Database Constraints

A wise man once said: "Data must protect itself!". This is exactly what database constraints do. A rule that restricts the values in a database to maintain the valid set of data. Most databases available today lets you create six types of Constraints. You can declare these constraints during table creation or after table creation. Isn't this nice?, you can modify the constraint anytime!

These six types of Integrity Constraints are described briefly below. Knowing these constraints will save developers and DBA's time. I have seen developer implementing these check or features outside of database therefore it is better to ask if your databases have that features you are trying to implement in your application.

Oracle Database Constraints 
  1. A NOT NULL constraint prohibits a database value from being null.
  2. A UNIQUE Constraint prohibits multiple rows from having the same value in the same column or combination of columns but allows some values to be NULL. Unique is case sensitive meaning the values ‘ABC’ and ‘abc’ are accepted. (No duplicates, case sensitive, and  NULL Allowed)
  3. A PRIMARY KEY Constraint combines a NOT NULL constraint and a unique constraint in a single declaration. That is, it prohibits multiple rows from having the same value in the same column or combination of columns and prohibits values from being null. (Unique, indexed,  & Check NOT NULL )
  4. A FOREIGN KEY Constraint requires values in one table to match values in another table
  5. .A CHECK Constraint requires a value in the database to comply with a specified condition.
  6. A REF column by definition references an object in another object type or in a relational table. A REF Constraint lets you further describe the relationship between the REF column and the object it references.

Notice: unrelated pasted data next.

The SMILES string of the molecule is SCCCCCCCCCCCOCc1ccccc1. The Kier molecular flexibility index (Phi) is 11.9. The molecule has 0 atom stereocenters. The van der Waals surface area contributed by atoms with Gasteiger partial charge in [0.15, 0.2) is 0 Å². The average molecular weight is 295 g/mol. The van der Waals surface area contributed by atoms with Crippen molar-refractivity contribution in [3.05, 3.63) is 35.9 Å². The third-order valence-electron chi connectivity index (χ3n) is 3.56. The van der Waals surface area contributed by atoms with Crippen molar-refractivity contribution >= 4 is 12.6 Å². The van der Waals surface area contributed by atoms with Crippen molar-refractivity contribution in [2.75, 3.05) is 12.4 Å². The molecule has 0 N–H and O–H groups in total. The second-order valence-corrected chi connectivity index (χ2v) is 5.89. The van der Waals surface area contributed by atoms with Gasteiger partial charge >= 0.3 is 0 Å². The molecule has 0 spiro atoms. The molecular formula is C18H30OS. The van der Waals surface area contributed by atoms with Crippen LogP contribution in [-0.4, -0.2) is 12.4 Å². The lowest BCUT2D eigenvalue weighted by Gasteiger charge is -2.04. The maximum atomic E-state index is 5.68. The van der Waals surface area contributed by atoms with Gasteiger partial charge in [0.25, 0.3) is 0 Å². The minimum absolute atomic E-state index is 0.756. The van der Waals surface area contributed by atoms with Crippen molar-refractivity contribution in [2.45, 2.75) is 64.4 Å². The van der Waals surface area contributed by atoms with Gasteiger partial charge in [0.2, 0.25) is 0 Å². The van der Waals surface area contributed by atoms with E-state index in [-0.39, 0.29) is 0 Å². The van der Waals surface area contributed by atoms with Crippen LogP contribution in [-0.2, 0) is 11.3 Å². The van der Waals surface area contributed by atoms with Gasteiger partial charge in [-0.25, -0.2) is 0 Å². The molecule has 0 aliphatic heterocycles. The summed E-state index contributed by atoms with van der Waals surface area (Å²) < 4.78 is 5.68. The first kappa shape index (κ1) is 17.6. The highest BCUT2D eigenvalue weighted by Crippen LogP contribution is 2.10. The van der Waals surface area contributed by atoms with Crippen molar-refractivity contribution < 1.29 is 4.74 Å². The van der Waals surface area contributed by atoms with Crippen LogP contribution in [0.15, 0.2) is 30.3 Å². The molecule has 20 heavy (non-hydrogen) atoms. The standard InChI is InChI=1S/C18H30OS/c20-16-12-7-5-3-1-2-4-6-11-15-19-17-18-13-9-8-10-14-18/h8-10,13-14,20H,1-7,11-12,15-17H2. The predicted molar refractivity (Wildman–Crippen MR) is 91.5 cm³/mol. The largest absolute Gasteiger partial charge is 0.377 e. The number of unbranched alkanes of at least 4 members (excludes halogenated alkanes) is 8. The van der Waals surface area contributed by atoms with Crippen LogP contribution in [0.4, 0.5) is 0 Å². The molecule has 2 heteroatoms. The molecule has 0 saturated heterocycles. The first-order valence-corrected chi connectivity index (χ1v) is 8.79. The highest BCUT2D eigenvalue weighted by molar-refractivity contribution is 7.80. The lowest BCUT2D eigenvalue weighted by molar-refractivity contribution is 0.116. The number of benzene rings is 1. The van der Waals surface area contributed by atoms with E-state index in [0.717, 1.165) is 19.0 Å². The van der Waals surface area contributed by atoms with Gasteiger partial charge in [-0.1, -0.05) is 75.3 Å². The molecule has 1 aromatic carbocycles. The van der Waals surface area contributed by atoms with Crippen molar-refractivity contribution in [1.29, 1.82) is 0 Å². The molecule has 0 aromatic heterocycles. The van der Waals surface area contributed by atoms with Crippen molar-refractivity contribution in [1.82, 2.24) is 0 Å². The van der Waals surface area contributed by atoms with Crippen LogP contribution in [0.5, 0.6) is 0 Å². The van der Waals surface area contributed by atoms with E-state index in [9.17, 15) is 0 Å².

C – Check constraint on a table
                P – Primary key
                U – Unique key
                R – Referential integrity
                V – With check option, on a view
                O – With read only, on a view
                H – Hash expression
                F – Constraint that involves a REF column
                S – Supplemental logging

To demo the examples of database constraints, we are going to use an employee table.

CREATE TABLE employee 
     emp_id  NUMBER(10), 
     first   VARCHAR(15), 
     last    VARCHAR(20), 
     age     NUMBER(3), 
     address VARCHAR(30), 
     city    VARCHAR(20), 
     state   VARCHAR(20), 
     phone   VARCHAR(12), 

Constraint Examples:


ALTER TABLE employee 
  MODIFY (first NOT NULL); 


ALTER TABLE employeee  ADD CONSTRAINT phone_unique
UNIQUE( phone);


ALTER TABLE employeee 
  ADD CONSTRAINT phone_unique UNIQUE( phone);


Check Blog for this.


ALTER TABLE employee ADD (CONSTRAINT check (state ='NE' 
OR          state ='MO' 
OR          state ='CA'));

Check Oracle Document

Creating Primary Key will create ( CHECK NOT NULL Constraint and  UNIQUE Index. Remember, ‘abc’ and ‘ABC’ are two different record and the primary key accepts both. In reality they both are same and you can't ask the user to enter everything in upper case. How do you make your PK case insensitive and insert into database all in CAPS.

Solution 1:
  Syntax: CREATE UNIQUE INDEX index_name    ON my_table (Upper(column_name));

Solution 2:
Syntax: CREATE UNIQUE INDEX index_name    ON my_table (Lower(column_name));

Here, we created functional index on both the solutions to treat a string 'acb' same as 'ACB' or in other word make the constraint case insensitive.  You now have a solution that works and the blog does not end here.You need to explain how functional index solved your issue?

Interested in working with me? I can be reached at pbaniya04[at] for any questions, consulting opportunities or you may drop a line to say HELLO. Thank your again for visiting my blog and looking forward to serving you more.

Have a Database-ious Day!

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